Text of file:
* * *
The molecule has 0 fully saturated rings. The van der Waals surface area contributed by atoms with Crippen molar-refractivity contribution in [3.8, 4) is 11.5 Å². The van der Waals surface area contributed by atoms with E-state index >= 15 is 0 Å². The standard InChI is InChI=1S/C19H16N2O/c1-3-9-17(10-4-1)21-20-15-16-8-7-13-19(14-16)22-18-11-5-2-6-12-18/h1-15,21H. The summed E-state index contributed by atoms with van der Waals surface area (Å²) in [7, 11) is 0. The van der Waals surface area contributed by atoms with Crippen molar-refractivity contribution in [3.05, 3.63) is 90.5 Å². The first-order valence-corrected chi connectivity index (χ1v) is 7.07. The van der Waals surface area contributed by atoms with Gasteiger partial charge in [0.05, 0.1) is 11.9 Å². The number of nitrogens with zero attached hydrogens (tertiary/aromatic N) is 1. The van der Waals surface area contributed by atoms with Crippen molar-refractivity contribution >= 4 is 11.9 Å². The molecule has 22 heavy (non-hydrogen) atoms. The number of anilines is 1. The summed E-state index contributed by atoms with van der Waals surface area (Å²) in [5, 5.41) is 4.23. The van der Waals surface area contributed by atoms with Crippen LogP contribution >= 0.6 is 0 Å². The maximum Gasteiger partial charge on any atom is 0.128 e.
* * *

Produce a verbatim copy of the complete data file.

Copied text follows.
The molecule has 0 fully saturated rings. The van der Waals surface area contributed by atoms with Crippen molar-refractivity contribution in [3.8, 4) is 11.5 Å². The van der Waals surface area contributed by atoms with E-state index >= 15 is 0 Å². The standard InChI is InChI=1S/C19H16N2O/c1-3-9-17(10-4-1)21-20-15-16-8-7-13-19(14-16)22-18-11-5-2-6-12-18/h1-15,21H. The summed E-state index contributed by atoms with van der Waals surface area (Å²) in [7, 11) is 0. The van der Waals surface area contributed by atoms with Crippen molar-refractivity contribution in [3.05, 3.63) is 90.5 Å². The first-order valence-corrected chi connectivity index (χ1v) is 7.07. The van der Waals surface area contributed by atoms with Gasteiger partial charge in [0.05, 0.1) is 11.9 Å². The number of nitrogens with zero attached hydrogens (tertiary/aromatic N) is 1. The van der Waals surface area contributed by atoms with Crippen molar-refractivity contribution >= 4 is 11.9 Å². The molecule has 22 heavy (non-hydrogen) atoms. The number of anilines is 1. The summed E-state index contributed by atoms with van der Waals surface area (Å²) in [5, 5.41) is 4.23. The van der Waals surface area contributed by atoms with Crippen LogP contribution >= 0.6 is 0 Å². The maximum Gasteiger partial charge on any atom is 0.128 e.